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Disability and the Internet : confronting a digital divide / Paul T. Jaeger.

By: Jaeger, Paul T, 1974-.
Material type: TextTextSeries: Disability in society: Publisher: Boulder, Colo. : Lynne Rienner Publishers, c2012Description: x, 225 p. ; 24 cm.ISBN: 9781588268280 (hbk. : alk. paper); 1588268284 (hbk. : alk. paper).Subject(s): Computers and people with disabilities | Digital divideDDC classification: 362.4/0483 LOC classification: HV1569.5 | .J34 2012
Contents:
Disability in the Internet age -- The digital divide: historical and legal issues -- Barriers to online access: personal, public, and professional spheres -- Improving accessibility: technology evaluation and policy reform -- Identity and advocacy: possibilities and impacts -- Toward an inclusive Internet.
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Item type Current location Call number Status Date due Barcode
Book University of Texas At Tyler
Stacks - 3rd Floor
HV1569.5 .J34 2011 (Browse shelf) Available 0000002142636

Includes bibliographical references (p. 181-218) and index.

Disability in the Internet age -- The digital divide: historical and legal issues -- Barriers to online access: personal, public, and professional spheres -- Improving accessibility: technology evaluation and policy reform -- Identity and advocacy: possibilities and impacts -- Toward an inclusive Internet.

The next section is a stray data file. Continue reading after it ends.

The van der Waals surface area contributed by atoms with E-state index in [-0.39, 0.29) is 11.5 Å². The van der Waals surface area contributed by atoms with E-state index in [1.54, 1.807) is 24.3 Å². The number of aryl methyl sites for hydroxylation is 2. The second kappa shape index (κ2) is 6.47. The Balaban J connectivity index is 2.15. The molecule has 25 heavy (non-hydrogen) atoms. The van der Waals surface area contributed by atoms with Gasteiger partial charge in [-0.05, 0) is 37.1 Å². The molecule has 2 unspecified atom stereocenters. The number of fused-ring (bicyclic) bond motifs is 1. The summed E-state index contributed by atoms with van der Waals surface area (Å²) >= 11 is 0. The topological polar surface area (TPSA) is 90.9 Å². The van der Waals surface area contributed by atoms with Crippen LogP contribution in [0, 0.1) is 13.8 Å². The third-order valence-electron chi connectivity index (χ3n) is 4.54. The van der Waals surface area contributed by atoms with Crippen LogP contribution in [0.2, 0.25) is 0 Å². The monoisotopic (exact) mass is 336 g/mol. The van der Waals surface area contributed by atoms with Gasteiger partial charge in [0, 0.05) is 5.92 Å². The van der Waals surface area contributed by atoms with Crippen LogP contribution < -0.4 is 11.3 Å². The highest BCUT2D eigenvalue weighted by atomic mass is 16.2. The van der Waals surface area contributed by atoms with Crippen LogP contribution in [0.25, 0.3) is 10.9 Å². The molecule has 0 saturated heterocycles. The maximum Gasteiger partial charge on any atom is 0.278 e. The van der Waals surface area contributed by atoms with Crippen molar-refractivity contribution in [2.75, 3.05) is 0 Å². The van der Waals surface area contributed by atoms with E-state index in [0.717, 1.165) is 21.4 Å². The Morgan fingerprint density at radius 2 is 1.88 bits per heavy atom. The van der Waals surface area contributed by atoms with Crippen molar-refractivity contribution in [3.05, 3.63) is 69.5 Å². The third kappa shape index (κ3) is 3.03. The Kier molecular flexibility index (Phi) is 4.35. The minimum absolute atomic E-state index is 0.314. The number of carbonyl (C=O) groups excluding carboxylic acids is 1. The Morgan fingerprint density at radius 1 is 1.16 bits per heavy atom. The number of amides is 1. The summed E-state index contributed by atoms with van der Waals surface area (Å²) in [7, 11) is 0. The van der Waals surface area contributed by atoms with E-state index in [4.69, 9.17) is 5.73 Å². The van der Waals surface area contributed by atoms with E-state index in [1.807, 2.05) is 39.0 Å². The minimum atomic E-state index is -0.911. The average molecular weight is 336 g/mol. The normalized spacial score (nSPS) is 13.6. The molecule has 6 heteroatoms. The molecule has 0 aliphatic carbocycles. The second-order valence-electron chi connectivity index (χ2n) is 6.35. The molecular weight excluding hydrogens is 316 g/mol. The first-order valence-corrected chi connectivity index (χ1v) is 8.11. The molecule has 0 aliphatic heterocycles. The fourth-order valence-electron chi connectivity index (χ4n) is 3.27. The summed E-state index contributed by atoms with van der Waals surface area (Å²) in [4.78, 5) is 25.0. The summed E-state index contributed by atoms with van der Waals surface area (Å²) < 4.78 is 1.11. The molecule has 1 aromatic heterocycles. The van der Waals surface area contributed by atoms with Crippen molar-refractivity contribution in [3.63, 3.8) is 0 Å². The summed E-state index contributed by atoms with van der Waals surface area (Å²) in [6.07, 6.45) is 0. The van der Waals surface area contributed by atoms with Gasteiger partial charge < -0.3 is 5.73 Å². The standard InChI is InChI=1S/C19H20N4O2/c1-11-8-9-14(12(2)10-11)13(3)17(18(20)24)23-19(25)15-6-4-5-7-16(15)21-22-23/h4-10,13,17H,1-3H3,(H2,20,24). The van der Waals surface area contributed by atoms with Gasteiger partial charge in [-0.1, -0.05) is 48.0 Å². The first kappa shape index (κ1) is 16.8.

Reviews provided by Syndetics

CHOICE Review

Ready? Create physical access, social access, and intellectual access or universal usability in the uses of digital technology for people with disabilities in all their rich varieties and complexities. As technology gallops ahead of the telecommunications acts for people with disabilities of 1982, 1988, and 1996, people with disabilities are left behind in a widening digital divide. Jaeger (Maryland) suggests that current laws may not be the answer, because no one governmental agency is in charge; because people with disabilities are expected to monitor and bring complaints against agencies; because when people with disabilities bring forward complaints, they often lose their complaints due to how the laws are written; and because the current laws are reactive and not proactive. The author proposes the creation of a centralized government agency, an Office of Information and Technology Accessibility, which could draft and monitor accessibility or universal usability as well as support research, innovation, and enforcement. Jaeger also outlines new methods for website evaluations, user-centered evaluations, and methods for conducting and designing accessibility evaluations. A must read. Summing Up: Highly recommended. Academics on every level. P. A. Murphy University of Toledo

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